Grown-up Jackie Greene plays Belly Up Aspen |

Grown-up Jackie Greene plays Belly Up Aspen

Stewart OksenhornThe Aspen TimesAspen, CO Colorado
Jackie Greene photographed in San Francisco, CA January 6, 2010©Jay Blakesberg/Retna LTD.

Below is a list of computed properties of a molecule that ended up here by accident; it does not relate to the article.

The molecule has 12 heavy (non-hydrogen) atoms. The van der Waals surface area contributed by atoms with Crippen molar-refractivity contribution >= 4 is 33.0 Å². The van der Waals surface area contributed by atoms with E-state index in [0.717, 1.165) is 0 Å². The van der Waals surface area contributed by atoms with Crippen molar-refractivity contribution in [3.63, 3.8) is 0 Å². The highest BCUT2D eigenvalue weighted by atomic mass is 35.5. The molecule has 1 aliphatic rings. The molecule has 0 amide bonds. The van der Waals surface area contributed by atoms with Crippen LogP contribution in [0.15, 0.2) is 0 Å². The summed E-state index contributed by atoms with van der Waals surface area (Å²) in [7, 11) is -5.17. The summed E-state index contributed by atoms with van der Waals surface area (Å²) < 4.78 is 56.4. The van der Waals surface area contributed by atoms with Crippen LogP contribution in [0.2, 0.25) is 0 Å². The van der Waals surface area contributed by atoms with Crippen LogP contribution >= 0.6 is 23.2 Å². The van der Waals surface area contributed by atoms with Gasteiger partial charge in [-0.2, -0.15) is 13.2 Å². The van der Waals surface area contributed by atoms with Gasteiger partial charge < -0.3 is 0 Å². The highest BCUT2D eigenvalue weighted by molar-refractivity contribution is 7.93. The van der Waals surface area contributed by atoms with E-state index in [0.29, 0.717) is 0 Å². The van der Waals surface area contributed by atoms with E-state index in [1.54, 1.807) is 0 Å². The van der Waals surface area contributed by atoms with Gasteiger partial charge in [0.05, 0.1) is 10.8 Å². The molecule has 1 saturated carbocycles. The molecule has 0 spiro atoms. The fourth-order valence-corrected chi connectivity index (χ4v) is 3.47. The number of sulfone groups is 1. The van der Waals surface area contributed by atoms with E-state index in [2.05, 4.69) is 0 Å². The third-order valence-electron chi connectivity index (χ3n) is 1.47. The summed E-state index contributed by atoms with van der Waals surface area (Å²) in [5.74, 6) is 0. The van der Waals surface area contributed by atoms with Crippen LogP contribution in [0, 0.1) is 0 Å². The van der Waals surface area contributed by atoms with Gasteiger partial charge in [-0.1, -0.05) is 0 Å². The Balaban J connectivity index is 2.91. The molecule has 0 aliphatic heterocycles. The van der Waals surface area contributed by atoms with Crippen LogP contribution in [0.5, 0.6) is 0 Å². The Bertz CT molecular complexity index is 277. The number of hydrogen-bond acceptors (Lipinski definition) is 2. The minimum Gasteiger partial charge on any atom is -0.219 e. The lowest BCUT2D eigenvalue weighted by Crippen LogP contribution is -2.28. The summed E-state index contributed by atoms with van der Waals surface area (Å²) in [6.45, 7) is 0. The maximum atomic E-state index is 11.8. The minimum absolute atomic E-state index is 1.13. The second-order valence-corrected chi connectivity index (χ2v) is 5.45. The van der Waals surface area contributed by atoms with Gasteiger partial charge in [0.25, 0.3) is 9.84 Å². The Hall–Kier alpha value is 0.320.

ASPEN – If turning 30 years old, at the end of November, didn’t seal the fact that Jackie Greene had turned into an adult, his actions a few weeks later did. On the day we spoke, Greene was driving into San Francisco to go tuxedo shopping.”I’m buying my first tuxedo,” he said. “You’re never an adult until you buy your first piece of formalwear. So this is a big deal.” As for whether hitting 30 was a big deal, Greene was noncommittal: “I guess that remains to be seen.” But for that one night, he certainly should have felt like a big deal. The singer-songwriter celebrated three decades of life with a concert at San Francisco’s famed Fillmore Auditorium. After a set by Greene with his regular band; then a set by the Skinny Singers, a group that he co-fronts with fellow Bay Area musician Tim Bluhm; Greene welcomed a bunch of guests to the stage, including Grateful Dead bassist Phil Lesh, Gov’t Mule bassist Jorgen Carlsson, and John Molo, who has been the regular drummer for Lesh, Bruce Hornsby and John Fogerty. Led by Greene, the impromptu group played a bunch of Beatles and Grateful Dead songs.The progress of Greene’s maturation might be especially interesting to fans in the Roaring Fork Valley. In the summer of 2004, just before his first appearance in the Aspen area, Greene expressed how much of a lost kid he felt as a 23-year-old out on the road, basically on his own, acclimating to a different town day after day. He was tired, unhappy, unsure of himself. “It starts off really fantastic, really exciting. But it quickly turns weary and difficult,” he said of his early touring experience. At the time, he took comfort in the example of Jeff Tweedy, who, despite being the leader of the massively acclaimed Wilco and despite being some 15 years older than Greene, was confronting pill addictions offstage and panic attacks on it. “It may be a sick thing to say, but it’s nice to know there are other people going through that. It makes me feel more comfortable,” Greene said.Then, as if to punctuate those words, Greene passed out mid-concert on the stage on Snowmass Village’s Fanny Hill.”I hoped no one remembered that. It was the weirdest thing – I passed out, crawled under the stage and woke up thinking, ‘What happened?'” Greene says now. “The good news is, I haven’t passed out in Aspen since – or in Telluride, or Steamboat Springs. I do better with it now. That experience freaked me out about the altitude thing. I always have oxygen with me now when I play up there – it’s like a security blanket.”In physique, Greene has graduated from scrawny to skinny. He has developed a sense of style: Gone is the spiky teenage hairdo, replaced by straight black hair that, on stage, usually flows from a Panama hat down his shoulders. The get-up is topped by a vest and sleeveless top that reveal his relatively developed arms. His eyes seem not nearly as sleepy and sad as they used to. Along with looking more self-assured, he is handling most aspects of the touring life better these days. “There are things you never get used to,” Greene, who makes his Belly Up Aspen debut on Sunday, Jan. 16, said. “You want a good meal, you’re in the middle of Kansas and you can’t find one – that’s something you don’t get used to. But the impermanence, that’s pretty normal to me now.”••••Greene’s music has always been mature – and never lacking an element of world-weariness. After starting to play the bars around his native northern California in his mid-teens, he released “Gone Wanderin'” in 2002. The album had Greene sounding at times like a worn-down bluesman who had seen too much: The title character of the slow, folk-blues “Gracie” says, “I’m tired of this town/ And I’m sure this town is tired of me.” Greene was all of 21 when he recorded the song. The album also featured such songs as “Down in the Valley Woe” and “Cry Yourself Dry.” That album didn’t relieve Greene of all his young-man’s blues; his next album, 2004’s “Sweet Somewhere Bound,” sported such titles as “Alice on the Rooftop” and “Sad to Say Goodbye,” and closed with “Don’t Mind Me, I’m Only Dying Slow.”But much of his growing up, as a person and performer, has come in an unlikely setting – in the traveling camp of the post-Grateful Dead. In 2006, Greene read some nice words that Lesh had said about Greene’s 2006 album, “American Myth.” Greene sent on his thanks, figuring the correspondence would end there. But a few months later, he received a call from Lesh himself, with an invitation to join his rotating ensemble, Phil & Friends. For most of two years, Greene, who had never been a Deadhead, found himself filling the shoes of the late Jerry Garcia, singing Dead favorites to the faithful.That gig ended when Lesh turned his attention from Phil & Friends to The Dead and Furthur, bands that featured other former members of the Grateful Dead. But Greene, who showed a remarkable facility for the Dead material, remains a member in good standing of Dead-world. The occasion for buying the tuxedo was a benefit concert, arranged by Grateful Dead guitarist Bob Weir, for an orphanage in Peru.”It was great,” Greene said of his time with Lesh. “The things I learned musically are beyond counting; they’re incalculable. The whole experience was extremely valuable to me, and it still is. Learning those songs and that kind of music, it’s a real gift. I’m still stoked on it.”Foremost among the lessons was discovering how to walk into the musical unknown. “Phil is kind of fearless musically, stepping out there,” Greene said. “When I started with him, I was not as open to exploring, experimenting. I’d say, ‘Let’s not do that. That’s scary; that’s crazy.’ He instilled in me the idea that you can fail onstage. You have this idea as a performer that everyone will notice every little mess-up you make. And that’s not true. That’s been a big lesson. That’s caused me to be a little exploratory in my playing and singing and music. It takes a lot of the pressure off.Perhaps most impressive is that, after playing the Dead repertoire and in Dead fashion for two years, Greene has kept his musical personality intact. “Giving Up the Ghost,” the album he released in 2008 (and on which he played guitars, keyboards, bass and drums), stuck more or less to the rootsy, tight, song-oriented music Greene started out with – music that has earned him the title, the Prince of Americana, a label given him by The New York Times.This past June Greene released “Till the Light Comes.” The album was inspired, Greene said, in large part by San Francisco. Co-produced by Tim Bluhm, it was recorded in the Mission Bells studio that Greene and Bluhm opened a few years ago.”In my mind, it’s more pop, a ’70s San Francisco thing,” Greene, who recently moved from the city to near Lodi, roughly halfway between San Fran and Sacramento. (“I’m doing the country thing,” he said of the move.) “That’s got to do with the influences around it. Tim and I wrote it in our studio, so there’s a lot of San Francisco in it. From writing and recording to producing, there’s that stream, that San Francisco thing. That’s where I was living, and all my friends were living there. That’s the overall vibe we had while writing and recording. To other people it might not be apparent, but to me it’s obvious.”The San Francisco he speaks of, though, doesn’t mean long guitar solos and loose arrangements. West Coast, ’70s soft rock is evident on the song “Stranger in Sand.” The sounds get poppier – synthesizers, New Wave beats, hooky guitars – on both “Medicine” and “Spooky Tina.” Greene reverts to his more usual form with a pair of countryish winners, “1961” and “Take Me Back in Time,” but the sense of experimentation that Greene learned from Lesh is seen in the album as a whole.While Greene hasn’t adopted the Dead style completely, he hasn’t severed the ties completely. He still keeps a handful of the songs in his setlists. And even if he could shake the fans who latched onto him because of the association with Lesh, he wouldn’t.”I say with complete honesty, there are no greater music fans than the Grateful Dead fans,” Greene said. “They’ll come rain or shine. It’s ridiculous. Talk about a true music fan, and that’s a Deadhead. They love live music, and that’s what I do.”Greene said he has been looking other places of late for musical inspiration. Recently he found a record by the Southern funk band Wet Willie, “Country Side of Life,” that he adored when he was 16.”A lot of stuff from high school is coming back to me,” Greene said. “Is that a midlife crisis?”